Do you remember the first time you were terrified in front of a movie? For example, I vividly remember a certain jumpscare in The 6th Sense that I saw when I was probably too young. The kind of experience that stays with you for weeks. But the first time I was truly frightened in front of a screen was at a friend’s house, and I remember precisely that afternoon after school, the blinds closed in his father’s darkened office. I remember the tiny laptop and the 480p Dvix player on which was displayed the title that will remain engraved in my memory: The Grudge. The rest of the day is a blur, but I remember staying glued to that tiny screen, fascinated with terror.
The Grudge isn’t the most terrifying film, nor is it an excellent feature. Personally, I love it enormously, and this is no doubt due to the fact that ever since that day, when I came home haunted by the image of that child with a deformed mouth from which came an inhuman rattle, horror in general has fascinated me so much. So much so that I can now say it’s a real passion for me. Since that day, I’ve eaten up horror films of all origins, from all eras, no doubt in search of that original thrill. In the meantime, I’ve also discovered horror in video games, and that’s what this article is all about.
Japan, a land of thrills and spills.
But before talking about video games, let’s take a quick look at The Grudge, because, as you may know, it’s a horror film, but it’s above all a Japanese horror film, and that’s important. Like Italy, England and France, Japan is a prolific producer of horror stories and aesthetics. In the land of the rising sun, there’s a real trend, a taste for thrills that goes back to the legends of traditional folklore and even to the founding texts of the Shinto and Buddhist religions.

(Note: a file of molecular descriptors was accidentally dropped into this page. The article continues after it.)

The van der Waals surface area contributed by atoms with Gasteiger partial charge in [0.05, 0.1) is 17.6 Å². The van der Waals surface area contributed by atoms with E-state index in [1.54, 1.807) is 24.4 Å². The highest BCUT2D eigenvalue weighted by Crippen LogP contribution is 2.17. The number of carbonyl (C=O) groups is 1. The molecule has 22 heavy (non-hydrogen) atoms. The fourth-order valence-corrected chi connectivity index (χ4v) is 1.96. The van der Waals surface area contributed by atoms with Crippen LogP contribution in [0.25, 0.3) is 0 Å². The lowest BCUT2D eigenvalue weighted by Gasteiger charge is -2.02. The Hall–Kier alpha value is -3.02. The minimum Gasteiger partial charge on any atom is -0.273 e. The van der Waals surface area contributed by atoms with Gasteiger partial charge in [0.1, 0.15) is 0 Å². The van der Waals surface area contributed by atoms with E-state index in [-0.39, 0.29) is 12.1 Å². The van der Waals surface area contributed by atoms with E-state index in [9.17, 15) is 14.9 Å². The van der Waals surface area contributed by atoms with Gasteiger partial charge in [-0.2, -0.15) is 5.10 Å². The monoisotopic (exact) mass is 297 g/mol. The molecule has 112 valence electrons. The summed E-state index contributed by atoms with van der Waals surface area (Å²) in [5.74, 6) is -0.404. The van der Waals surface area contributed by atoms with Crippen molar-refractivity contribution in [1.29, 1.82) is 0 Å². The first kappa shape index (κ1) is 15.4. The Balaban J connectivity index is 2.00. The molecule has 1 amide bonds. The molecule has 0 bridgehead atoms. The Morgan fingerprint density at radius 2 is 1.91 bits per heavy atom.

You may be familiar with Yokai, Japanese ghosts equivalent to our Western fairies, trolls and ogres. Such is their place in the Japanese imagination that it’s not uncommon to find statues of Tanuki, a cross between a raccoon and a garden gnome, at the entrance to a house or store. It should be noted that a Yokai is not necessarily evil, but most tales featuring them rarely end in favor of those who encounter them. Without going into too much detail, Yokai have more or less always existed in Japan, their origins being close to the founding myths of the Shinto religion, which is an animistic spiritual current that explains the often animal forms of the first Yokai. These creatures also take the form of natural phenomena, so a violent storm or epidemic is explained by the wrath of the Yokai.
The Buddhist religion also had its part to play, as many legends have as their moral some form of punishment for bad behavior, referring more or less to the famous Karma.
But it was mainly during the Edo period (1603-1867) that the Yokai found their impetus for freedom. Originally, legends were mostly passed on orally, through songs or theatrical performances. There were a few paintings depicting them, but it was with the emergence of Ukiyo-e that the Yokai were finally able to show themselves to the world. Ukiyo-e refers to an artistic movement that includes popular paintings and, above all, the famous Japanese prints. It may seem trivial, but this technique of engraving an image on a wooden panel so that it can be duplicated over and over like a stamp is akin to the invention of printing, but for images. It’s hard to imagine the impact Ukiyo-e had on the Japanese population at the time. We’re talking about making available to a large part of the population, including the working classes, images depicting their customs, distant landscapes (the equivalent of the first tourist brochures date from this period) and, of course, tales and legends. Ukiyo-e masters such as Hokusai and Hiroshige are often considered the ancestors of today’s Mangaka.